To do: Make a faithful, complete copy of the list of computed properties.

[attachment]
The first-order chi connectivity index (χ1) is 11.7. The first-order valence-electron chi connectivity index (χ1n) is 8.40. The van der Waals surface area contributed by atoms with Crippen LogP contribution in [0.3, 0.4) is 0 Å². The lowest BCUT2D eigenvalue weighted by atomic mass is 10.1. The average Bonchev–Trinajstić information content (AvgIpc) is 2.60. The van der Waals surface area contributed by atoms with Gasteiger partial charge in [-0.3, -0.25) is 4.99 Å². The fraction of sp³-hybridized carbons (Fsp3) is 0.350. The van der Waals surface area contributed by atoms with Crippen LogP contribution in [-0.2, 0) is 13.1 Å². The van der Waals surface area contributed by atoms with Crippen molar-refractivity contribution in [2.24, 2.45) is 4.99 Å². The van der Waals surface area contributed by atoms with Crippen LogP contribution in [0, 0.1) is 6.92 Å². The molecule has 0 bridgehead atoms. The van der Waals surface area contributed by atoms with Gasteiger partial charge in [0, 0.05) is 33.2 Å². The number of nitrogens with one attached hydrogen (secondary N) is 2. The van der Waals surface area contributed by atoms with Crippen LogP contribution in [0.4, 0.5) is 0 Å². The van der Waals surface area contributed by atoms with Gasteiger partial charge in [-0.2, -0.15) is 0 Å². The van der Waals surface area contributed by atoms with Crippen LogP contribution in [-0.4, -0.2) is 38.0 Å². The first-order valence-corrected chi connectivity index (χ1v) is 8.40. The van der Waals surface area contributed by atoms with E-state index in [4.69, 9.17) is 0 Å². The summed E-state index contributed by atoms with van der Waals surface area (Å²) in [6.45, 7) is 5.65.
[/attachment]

The first-order chi connectivity index (χ1) is 11.7. The first-order valence-electron chi connectivity index (χ1n) is 8.40. The van der Waals surface area contributed by atoms with Crippen LogP contribution in [0.3, 0.4) is 0 Å². The lowest BCUT2D eigenvalue weighted by atomic mass is 10.1. The average Bonchev–Trinajstić information content (AvgIpc) is 2.60. The van der Waals surface area contributed by atoms with Gasteiger partial charge in [-0.3, -0.25) is 4.99 Å². The fraction of sp³-hybridized carbons (Fsp3) is 0.350. The van der Waals surface area contributed by atoms with Crippen LogP contribution in [-0.2, 0) is 13.1 Å². The van der Waals surface area contributed by atoms with Crippen molar-refractivity contribution in [2.24, 2.45) is 4.99 Å². The van der Waals surface area contributed by atoms with Crippen LogP contribution in [0, 0.1) is 6.92 Å². The molecule has 0 bridgehead atoms. The van der Waals surface area contributed by atoms with Gasteiger partial charge in [0, 0.05) is 33.2 Å². The number of nitrogens with one attached hydrogen (secondary N) is 2. The van der Waals surface area contributed by atoms with Crippen LogP contribution in [0.4, 0.5) is 0 Å². The van der Waals surface area contributed by atoms with Gasteiger partial charge in [-0.2, -0.15) is 0 Å². The van der Waals surface area contributed by atoms with Crippen LogP contribution in [-0.4, -0.2) is 38.0 Å². The first-order valence-corrected chi connectivity index (χ1v) is 8.40. The van der Waals surface area contributed by atoms with E-state index in [4.69, 9.17) is 0 Å². The summed E-state index contributed by atoms with van der Waals surface area (Å²) in [6.45, 7) is 5.65.